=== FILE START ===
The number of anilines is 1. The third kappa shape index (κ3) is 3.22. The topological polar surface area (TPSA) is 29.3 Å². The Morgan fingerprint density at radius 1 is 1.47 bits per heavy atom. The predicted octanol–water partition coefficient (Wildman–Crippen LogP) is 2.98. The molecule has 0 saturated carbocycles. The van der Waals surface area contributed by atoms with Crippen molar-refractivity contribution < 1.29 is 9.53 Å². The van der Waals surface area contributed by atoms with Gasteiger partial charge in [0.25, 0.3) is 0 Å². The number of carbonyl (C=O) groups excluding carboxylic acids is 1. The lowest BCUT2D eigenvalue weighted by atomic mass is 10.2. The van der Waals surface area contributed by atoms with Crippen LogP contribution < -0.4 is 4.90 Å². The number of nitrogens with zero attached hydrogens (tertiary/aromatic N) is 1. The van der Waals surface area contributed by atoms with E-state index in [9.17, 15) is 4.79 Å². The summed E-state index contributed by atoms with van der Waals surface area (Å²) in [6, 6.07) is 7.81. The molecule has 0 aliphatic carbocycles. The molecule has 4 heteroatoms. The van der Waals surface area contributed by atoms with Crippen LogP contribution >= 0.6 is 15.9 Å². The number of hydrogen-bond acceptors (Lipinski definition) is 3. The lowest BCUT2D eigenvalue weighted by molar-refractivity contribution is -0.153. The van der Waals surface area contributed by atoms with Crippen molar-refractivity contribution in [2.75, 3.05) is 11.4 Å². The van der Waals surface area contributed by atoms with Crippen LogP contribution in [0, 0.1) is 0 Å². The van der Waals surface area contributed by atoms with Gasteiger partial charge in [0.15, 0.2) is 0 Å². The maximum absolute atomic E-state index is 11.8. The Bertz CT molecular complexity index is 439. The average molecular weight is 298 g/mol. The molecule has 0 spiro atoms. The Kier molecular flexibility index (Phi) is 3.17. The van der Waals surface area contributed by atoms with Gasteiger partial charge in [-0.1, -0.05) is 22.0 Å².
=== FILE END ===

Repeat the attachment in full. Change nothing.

The number of anilines is 1. The third kappa shape index (κ3) is 3.22. The topological polar surface area (TPSA) is 29.3 Å². The Morgan fingerprint density at radius 1 is 1.47 bits per heavy atom. The predicted octanol–water partition coefficient (Wildman–Crippen LogP) is 2.98. The molecule has 0 saturated carbocycles. The van der Waals surface area contributed by atoms with Crippen molar-refractivity contribution < 1.29 is 9.53 Å². The van der Waals surface area contributed by atoms with Gasteiger partial charge in [0.25, 0.3) is 0 Å². The number of carbonyl (C=O) groups excluding carboxylic acids is 1. The lowest BCUT2D eigenvalue weighted by atomic mass is 10.2. The van der Waals surface area contributed by atoms with Crippen LogP contribution < -0.4 is 4.90 Å². The number of nitrogens with zero attached hydrogens (tertiary/aromatic N) is 1. The van der Waals surface area contributed by atoms with E-state index in [9.17, 15) is 4.79 Å². The summed E-state index contributed by atoms with van der Waals surface area (Å²) in [6, 6.07) is 7.81. The molecule has 0 aliphatic carbocycles. The molecule has 4 heteroatoms. The van der Waals surface area contributed by atoms with Crippen LogP contribution >= 0.6 is 15.9 Å². The number of hydrogen-bond acceptors (Lipinski definition) is 3. The lowest BCUT2D eigenvalue weighted by molar-refractivity contribution is -0.153. The van der Waals surface area contributed by atoms with Crippen molar-refractivity contribution in [2.75, 3.05) is 11.4 Å². The van der Waals surface area contributed by atoms with Crippen LogP contribution in [0, 0.1) is 0 Å². The van der Waals surface area contributed by atoms with Gasteiger partial charge in [0.15, 0.2) is 0 Å². The maximum absolute atomic E-state index is 11.8. The Bertz CT molecular complexity index is 439. The average molecular weight is 298 g/mol. The molecule has 0 spiro atoms. The Kier molecular flexibility index (Phi) is 3.17. The van der Waals surface area contributed by atoms with Gasteiger partial charge in [-0.1, -0.05) is 22.0 Å².